*self-check:*

If we were to apply the uncertainty principle to human-scale objects, what would be the significance of the small numerical value of Planck's constant?

(answer in the back of the PDF version of the book)*self-check:*

Suppose rain is falling on your roof, and there is a tiny hole that lets raindrops into your living room now and then. All these drops hit the same spot on the floor, so they have the same value of `x`. Not only that, but if the rain is falling straight down, they all have zero horizontal momentum. Thus it seems that the raindrops have `Deltap=0`, `Deltax=0`, and `DeltapDeltax=0`, violating the uncertainty principle. To look for the hole in this argument, consider how it would be acted out on the microscopic scale: an electron wave comes along and hits a narrow slit. What really happens?

(answer in the back of the PDF version of the book)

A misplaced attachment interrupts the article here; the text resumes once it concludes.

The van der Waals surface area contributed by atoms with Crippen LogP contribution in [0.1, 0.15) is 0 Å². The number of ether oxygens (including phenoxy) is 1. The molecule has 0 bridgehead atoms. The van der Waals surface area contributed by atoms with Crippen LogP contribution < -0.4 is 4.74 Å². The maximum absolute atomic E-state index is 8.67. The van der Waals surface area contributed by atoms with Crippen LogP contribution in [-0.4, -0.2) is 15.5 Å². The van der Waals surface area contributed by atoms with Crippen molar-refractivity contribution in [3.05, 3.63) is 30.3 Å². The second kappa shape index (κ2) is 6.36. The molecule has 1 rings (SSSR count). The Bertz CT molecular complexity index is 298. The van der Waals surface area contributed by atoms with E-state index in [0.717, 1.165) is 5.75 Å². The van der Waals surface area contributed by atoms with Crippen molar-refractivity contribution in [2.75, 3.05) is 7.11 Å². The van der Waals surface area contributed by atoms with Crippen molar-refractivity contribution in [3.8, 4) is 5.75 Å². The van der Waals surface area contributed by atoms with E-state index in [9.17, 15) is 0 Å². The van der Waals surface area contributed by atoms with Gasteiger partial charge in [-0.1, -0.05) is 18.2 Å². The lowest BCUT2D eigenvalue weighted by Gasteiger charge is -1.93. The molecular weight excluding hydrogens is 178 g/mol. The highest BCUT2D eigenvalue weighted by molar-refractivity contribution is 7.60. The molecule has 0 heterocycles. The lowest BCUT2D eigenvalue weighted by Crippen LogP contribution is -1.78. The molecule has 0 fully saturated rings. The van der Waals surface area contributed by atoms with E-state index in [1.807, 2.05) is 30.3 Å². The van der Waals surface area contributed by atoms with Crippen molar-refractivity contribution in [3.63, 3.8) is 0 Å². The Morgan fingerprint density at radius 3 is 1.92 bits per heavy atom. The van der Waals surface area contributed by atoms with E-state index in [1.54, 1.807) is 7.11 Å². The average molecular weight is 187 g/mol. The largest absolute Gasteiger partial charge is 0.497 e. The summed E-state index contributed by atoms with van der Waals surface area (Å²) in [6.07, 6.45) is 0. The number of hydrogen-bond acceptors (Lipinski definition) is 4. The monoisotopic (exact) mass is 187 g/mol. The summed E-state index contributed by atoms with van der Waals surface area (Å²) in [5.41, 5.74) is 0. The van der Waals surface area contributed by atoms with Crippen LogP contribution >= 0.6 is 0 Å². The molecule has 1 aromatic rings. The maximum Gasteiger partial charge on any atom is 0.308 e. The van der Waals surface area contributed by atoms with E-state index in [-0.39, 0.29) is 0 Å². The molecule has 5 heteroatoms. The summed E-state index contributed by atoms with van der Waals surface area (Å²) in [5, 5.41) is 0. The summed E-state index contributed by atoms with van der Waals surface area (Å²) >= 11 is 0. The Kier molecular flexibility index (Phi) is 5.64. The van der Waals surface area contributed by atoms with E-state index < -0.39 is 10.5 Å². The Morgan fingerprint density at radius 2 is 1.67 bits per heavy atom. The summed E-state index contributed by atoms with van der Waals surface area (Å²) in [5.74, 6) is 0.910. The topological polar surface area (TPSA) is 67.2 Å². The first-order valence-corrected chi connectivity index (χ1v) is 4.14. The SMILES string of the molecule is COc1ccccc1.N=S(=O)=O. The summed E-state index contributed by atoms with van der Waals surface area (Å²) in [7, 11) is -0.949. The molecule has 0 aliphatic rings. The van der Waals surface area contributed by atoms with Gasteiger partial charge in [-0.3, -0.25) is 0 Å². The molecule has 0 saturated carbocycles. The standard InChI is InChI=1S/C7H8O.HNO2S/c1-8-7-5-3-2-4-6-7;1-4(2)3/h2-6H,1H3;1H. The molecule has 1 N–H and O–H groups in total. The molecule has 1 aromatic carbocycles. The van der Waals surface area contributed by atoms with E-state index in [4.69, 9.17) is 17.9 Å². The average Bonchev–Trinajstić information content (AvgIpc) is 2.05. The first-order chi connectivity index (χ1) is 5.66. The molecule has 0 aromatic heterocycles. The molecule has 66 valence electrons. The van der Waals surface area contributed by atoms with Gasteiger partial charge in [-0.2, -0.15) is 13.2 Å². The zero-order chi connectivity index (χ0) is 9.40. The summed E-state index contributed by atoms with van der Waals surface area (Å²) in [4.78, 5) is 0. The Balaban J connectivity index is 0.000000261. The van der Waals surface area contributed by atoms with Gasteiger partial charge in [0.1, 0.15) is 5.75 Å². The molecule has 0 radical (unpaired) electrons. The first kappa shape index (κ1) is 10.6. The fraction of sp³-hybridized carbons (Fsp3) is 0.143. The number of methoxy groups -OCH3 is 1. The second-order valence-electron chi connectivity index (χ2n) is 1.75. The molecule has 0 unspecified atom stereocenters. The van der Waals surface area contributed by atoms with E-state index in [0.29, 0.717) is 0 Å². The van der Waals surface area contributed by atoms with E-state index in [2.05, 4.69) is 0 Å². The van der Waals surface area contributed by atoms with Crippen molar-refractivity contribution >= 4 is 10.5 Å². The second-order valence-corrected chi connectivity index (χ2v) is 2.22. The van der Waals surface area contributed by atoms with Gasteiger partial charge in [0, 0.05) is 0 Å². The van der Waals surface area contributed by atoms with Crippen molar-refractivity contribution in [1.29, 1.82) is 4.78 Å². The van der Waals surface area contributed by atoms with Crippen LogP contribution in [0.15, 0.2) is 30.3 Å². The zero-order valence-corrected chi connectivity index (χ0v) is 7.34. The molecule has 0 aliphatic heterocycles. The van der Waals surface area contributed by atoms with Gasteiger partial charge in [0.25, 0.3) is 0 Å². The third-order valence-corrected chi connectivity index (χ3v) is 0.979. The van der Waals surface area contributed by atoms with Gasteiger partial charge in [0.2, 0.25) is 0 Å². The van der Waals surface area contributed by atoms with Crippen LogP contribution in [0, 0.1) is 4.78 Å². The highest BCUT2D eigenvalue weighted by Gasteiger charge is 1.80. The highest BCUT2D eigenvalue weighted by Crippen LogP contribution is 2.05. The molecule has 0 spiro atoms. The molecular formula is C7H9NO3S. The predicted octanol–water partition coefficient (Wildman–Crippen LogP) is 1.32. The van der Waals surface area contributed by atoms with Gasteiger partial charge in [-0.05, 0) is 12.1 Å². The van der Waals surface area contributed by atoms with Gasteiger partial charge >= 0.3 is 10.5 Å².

In chapter 34 I briefly mentioned an issue concerning measurement that we are now ready to address carefully. If you hang around a laboratory where quantum-physics experiments are being done and secretly record the physicists' conversations, you'll hear them say many things that assume the probability interpretation of quantum mechanics. Usually they will speak as though the randomness of quantum mechanics enters the picture when something is measured. In the digital camera experiments of chapter 34, for example, they would casually describe the detection of a photon at one of the pixels as if the moment of detection was when the photon was forced to “make up its mind.” Although this mental cartoon usually works fairly well as a description of things one experiences in the lab, it cannot ultimately be correct, because it attributes a special role to measurement, which is really just a physical process like all other physical processes.^{2}

If we are to find an interpretation that avoids giving any special role to measurement processes, then we must think of the entire laboratory, including the measuring devices and the physicists themselves, as one big quantum-mechanical system made out of protons, neutrons, electrons, and photons. In other words, we should take quantum physics seriously as a description not just of microscopic objects like atoms but of human-scale (“macroscopic”) things like the apparatus, the furniture, and the people.